10 Shameful Discoveries from the DOJ Report on the Baltimore Police Department
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The Department of Justice released a 164 page report  on the practices of law enforcement in the Baltimore Police Department yesterday. Overall, the DOJ found the department is steeped in unconstitutional methods of policing. Here are ten of the most shocking revelations. 

1. BPD Officers Are Not Equipped To Do Their Jobs Well

From lack of adequate training, supervision, data collection, to accountability systems, the DOJ finds that officers in the BPD have not been equipped with the tools needed to police effectively.

2. 300,000 Pedestrian Stops Reported From 2010-2015, But Most Lack Reasonable Suspicion

The report finds that departmental supervisors encourage and instruct officers to make frequent stops and arrests despite little or no reasonable suspicion visible. Of the 300,000 pedestrian stops reported in five years, 44% of all those arrests were concentrated in two predominantly Black districts in the city.

3. BPD Disproportionately Stops African-American Pedestrians

In reviewing the data, the DOJ discovered one African American man in his mid-fifties was stopped 30 times in less than 4 years. Not one of his 30 stops resulted in a citation or criminal charge.

4. There’s a Stark Contrast in Perception Of Community Policing in Black Communities vs. White Communities

The report refers to this as “two Baltimores” — whereas wealthy, largely white communities saw officers as “respectful and responsive to their needs”, in impoverished and predominately Black communities, officers tended to be disrespectful. Black communities members often felt “they were subjected to unjustified stops, searches, and arrests, as well as excessive force.” 

5. BPD Systematically Under-Investigates Reports Of Sexual Assault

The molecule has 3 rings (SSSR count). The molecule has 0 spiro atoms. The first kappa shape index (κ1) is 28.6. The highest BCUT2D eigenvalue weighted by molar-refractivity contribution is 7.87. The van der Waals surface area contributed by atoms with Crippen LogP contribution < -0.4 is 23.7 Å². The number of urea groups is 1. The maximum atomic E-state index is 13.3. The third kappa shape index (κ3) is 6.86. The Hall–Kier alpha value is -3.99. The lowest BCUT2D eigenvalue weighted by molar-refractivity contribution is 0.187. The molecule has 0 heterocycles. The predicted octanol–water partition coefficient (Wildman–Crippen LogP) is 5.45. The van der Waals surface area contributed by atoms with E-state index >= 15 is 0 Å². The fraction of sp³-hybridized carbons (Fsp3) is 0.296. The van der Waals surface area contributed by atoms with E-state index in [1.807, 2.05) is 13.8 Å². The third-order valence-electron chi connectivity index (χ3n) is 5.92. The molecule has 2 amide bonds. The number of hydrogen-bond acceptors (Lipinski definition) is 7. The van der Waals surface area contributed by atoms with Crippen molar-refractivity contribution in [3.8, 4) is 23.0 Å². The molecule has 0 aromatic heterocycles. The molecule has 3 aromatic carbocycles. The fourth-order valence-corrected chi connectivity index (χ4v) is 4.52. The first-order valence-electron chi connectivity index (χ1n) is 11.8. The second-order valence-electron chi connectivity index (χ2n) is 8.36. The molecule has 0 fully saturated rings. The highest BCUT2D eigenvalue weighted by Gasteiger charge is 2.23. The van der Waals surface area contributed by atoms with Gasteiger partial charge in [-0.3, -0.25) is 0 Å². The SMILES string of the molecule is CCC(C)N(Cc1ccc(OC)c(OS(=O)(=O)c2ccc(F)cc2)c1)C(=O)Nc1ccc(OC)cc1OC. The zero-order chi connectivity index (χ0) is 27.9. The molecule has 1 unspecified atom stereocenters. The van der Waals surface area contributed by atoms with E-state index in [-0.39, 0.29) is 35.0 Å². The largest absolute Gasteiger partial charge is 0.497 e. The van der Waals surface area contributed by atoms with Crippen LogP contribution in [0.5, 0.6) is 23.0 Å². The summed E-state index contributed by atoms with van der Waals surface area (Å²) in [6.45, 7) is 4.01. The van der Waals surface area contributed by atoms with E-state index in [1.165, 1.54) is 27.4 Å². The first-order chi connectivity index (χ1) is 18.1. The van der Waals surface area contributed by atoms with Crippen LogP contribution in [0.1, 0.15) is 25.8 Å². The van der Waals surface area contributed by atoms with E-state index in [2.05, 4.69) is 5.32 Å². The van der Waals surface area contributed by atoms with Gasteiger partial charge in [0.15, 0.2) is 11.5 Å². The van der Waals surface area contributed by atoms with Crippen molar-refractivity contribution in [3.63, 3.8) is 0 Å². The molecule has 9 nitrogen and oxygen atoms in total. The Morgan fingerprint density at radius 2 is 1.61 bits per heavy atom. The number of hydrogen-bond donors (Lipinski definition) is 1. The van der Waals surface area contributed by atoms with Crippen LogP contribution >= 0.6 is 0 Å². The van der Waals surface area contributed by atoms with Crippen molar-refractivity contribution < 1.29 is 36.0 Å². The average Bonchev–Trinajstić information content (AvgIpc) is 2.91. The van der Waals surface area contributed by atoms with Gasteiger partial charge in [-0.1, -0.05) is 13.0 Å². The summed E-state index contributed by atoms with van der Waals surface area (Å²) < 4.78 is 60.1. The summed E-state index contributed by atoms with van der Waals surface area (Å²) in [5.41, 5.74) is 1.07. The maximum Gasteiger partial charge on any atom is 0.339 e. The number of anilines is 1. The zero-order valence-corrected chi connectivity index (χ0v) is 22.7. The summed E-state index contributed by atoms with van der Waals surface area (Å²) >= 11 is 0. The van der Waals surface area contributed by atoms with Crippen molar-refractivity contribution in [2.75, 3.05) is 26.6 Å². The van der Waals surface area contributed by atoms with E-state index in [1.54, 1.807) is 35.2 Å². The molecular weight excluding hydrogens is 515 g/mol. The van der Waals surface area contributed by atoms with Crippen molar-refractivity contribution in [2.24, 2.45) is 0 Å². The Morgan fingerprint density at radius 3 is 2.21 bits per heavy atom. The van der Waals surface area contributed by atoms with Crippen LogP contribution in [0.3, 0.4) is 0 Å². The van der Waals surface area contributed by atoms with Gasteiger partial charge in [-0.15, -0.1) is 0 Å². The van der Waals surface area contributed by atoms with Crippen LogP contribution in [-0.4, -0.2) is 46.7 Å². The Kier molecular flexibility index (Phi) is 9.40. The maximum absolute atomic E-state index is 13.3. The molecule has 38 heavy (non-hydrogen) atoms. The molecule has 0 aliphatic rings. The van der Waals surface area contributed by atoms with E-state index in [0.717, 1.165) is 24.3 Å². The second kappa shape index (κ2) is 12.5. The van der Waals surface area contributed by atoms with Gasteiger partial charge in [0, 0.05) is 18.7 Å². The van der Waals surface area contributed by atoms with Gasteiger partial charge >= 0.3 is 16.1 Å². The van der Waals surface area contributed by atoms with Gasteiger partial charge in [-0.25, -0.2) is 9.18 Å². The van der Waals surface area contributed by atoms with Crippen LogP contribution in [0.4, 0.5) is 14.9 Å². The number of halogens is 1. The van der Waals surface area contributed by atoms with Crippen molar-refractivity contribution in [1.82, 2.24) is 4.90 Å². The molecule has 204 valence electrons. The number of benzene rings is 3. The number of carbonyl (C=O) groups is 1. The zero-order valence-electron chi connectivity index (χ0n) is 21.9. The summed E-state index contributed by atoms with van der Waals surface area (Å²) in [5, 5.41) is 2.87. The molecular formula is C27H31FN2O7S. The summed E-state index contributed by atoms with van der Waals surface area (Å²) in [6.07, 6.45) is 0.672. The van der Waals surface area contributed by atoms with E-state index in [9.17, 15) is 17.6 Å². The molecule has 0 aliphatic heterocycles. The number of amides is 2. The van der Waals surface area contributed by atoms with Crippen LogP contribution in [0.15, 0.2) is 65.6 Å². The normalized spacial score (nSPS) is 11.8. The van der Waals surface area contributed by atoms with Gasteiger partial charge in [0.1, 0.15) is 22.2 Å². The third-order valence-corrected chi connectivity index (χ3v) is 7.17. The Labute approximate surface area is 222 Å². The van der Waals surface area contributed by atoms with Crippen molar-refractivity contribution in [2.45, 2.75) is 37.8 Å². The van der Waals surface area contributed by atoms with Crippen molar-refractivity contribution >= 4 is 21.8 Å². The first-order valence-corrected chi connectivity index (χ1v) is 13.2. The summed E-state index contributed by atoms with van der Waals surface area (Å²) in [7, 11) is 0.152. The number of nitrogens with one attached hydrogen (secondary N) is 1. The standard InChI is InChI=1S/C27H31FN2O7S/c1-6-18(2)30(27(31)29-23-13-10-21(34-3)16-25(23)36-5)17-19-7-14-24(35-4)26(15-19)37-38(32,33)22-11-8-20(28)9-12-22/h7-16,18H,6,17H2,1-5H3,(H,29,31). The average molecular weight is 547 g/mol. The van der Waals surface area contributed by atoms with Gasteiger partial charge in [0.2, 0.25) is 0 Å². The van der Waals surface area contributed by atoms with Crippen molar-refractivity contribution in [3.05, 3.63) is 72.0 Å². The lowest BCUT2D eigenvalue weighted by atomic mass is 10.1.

“BPD detectives rarely, if ever, seek to identify or interview suspects and witnesses, even in cases where they are clearly identified by the woman reporting the assault,”  the report said. “In addition, BPD investigative policies and practices significantly undermine the quality, effectiveness, and fairness of BPD’s response to reports of sexual assault, making it more difficult to uncover the truth when sexual assault allegations are made.”

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6. Insider ‘Blue’ Code Of Silence Is Real

Inside department culture discourages officers from reporting misconduct of other officers. Moreover, supervisors are discouraged from following through on internal probes of officers who violate civil or constitutional rights of residents.

7. BPD Conducts Unconstitutional Strip Searches

DOJ discovers BPD has a practice of conducting full-spectrum strip searches prior to an arrest (and in public at that). In one interview with a Baltimore resident, they spoke to a woman pulled over for a routine traffic stop. BPD searched her anal cavity on a public sidewalk. Police found no weapons or drugs on the woman. They issued her a traffic violation and set her free.

8. Large Racial Disparities In BPD’s Arrests For Drug Possession

Blacks are arrested for drug possession at five times the rate of other groups, despite data showing Black people use drugs at the same rate as other racial groups.

9. BPD Uses “Excessive” And “Unreasonable Force” On Juveniles And The Mentally Disabled

The same aggressive tactics used against adults are used in the handling of juveniles, people who present little or no threat or danger and people with mental illness and intellectual disabilities. Furthermore, they find “BPD has failed to make reasonable modifications in its policies, practices, and procedures to avoid discriminating against people with mental illness and intellectual disabilities.”

10. The Constitutional Violations Of The Department Run From Top To Bottom

The DOJ identifies “systemic deficiencies” and “systemic accountability failures” as the root and cause of many of the shortcomings of the department. Simply put, the ills of the department are so pervasive that a total reform is needed in order to restore the dignity, civil and constitutional rights of Baltimore residents and law enforcement.